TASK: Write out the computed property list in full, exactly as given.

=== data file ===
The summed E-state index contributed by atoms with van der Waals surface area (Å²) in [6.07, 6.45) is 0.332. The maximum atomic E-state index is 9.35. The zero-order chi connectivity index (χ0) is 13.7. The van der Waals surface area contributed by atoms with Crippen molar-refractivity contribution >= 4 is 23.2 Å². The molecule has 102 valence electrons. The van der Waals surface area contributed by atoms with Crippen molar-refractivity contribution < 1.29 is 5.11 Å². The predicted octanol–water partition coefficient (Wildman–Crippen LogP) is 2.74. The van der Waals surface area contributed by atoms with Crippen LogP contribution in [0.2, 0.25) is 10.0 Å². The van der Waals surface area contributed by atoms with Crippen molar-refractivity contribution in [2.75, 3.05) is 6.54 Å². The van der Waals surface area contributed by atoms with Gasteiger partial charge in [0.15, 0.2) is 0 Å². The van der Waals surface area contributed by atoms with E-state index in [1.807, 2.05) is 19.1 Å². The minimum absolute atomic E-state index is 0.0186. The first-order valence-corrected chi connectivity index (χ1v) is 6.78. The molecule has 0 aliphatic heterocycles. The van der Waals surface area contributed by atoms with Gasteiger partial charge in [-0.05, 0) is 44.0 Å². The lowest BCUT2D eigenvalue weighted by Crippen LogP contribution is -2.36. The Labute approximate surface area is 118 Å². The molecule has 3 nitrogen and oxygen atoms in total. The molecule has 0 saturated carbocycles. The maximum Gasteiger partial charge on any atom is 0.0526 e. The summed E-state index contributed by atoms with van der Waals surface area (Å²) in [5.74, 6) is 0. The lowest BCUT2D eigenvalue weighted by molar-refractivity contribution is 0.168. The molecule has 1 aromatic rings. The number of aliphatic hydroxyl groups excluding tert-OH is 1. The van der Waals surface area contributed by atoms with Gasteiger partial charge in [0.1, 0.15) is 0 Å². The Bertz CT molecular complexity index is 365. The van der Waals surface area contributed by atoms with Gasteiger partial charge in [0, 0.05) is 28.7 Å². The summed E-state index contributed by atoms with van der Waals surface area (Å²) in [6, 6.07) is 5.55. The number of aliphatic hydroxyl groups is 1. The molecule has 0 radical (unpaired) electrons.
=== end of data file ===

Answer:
The summed E-state index contributed by atoms with van der Waals surface area (Å²) in [6.07, 6.45) is 0.332. The maximum atomic E-state index is 9.35. The zero-order chi connectivity index (χ0) is 13.7. The van der Waals surface area contributed by atoms with Crippen molar-refractivity contribution >= 4 is 23.2 Å². The molecule has 102 valence electrons. The van der Waals surface area contributed by atoms with Crippen molar-refractivity contribution < 1.29 is 5.11 Å². The predicted octanol–water partition coefficient (Wildman–Crippen LogP) is 2.74. The van der Waals surface area contributed by atoms with Crippen LogP contribution in [0.2, 0.25) is 10.0 Å². The van der Waals surface area contributed by atoms with Crippen molar-refractivity contribution in [2.75, 3.05) is 6.54 Å². The van der Waals surface area contributed by atoms with Gasteiger partial charge in [0.15, 0.2) is 0 Å². The van der Waals surface area contributed by atoms with E-state index in [1.807, 2.05) is 19.1 Å². The minimum absolute atomic E-state index is 0.0186. The first-order valence-corrected chi connectivity index (χ1v) is 6.78. The molecule has 0 aliphatic heterocycles. The van der Waals surface area contributed by atoms with Gasteiger partial charge in [-0.05, 0) is 44.0 Å². The lowest BCUT2D eigenvalue weighted by Crippen LogP contribution is -2.36. The Labute approximate surface area is 118 Å². The molecule has 3 nitrogen and oxygen atoms in total. The molecule has 0 saturated carbocycles. The maximum Gasteiger partial charge on any atom is 0.0526 e. The summed E-state index contributed by atoms with van der Waals surface area (Å²) in [5.74, 6) is 0. The lowest BCUT2D eigenvalue weighted by molar-refractivity contribution is 0.168. The molecule has 1 aromatic rings. The number of aliphatic hydroxyl groups excluding tert-OH is 1. The van der Waals surface area contributed by atoms with Gasteiger partial charge in [0.1, 0.15) is 0 Å². The Bertz CT molecular complexity index is 365. The van der Waals surface area contributed by atoms with Gasteiger partial charge in [0, 0.05) is 28.7 Å². The summed E-state index contributed by atoms with van der Waals surface area (Å²) in [6, 6.07) is 5.55. The number of aliphatic hydroxyl groups is 1. The molecule has 0 radical (unpaired) electrons.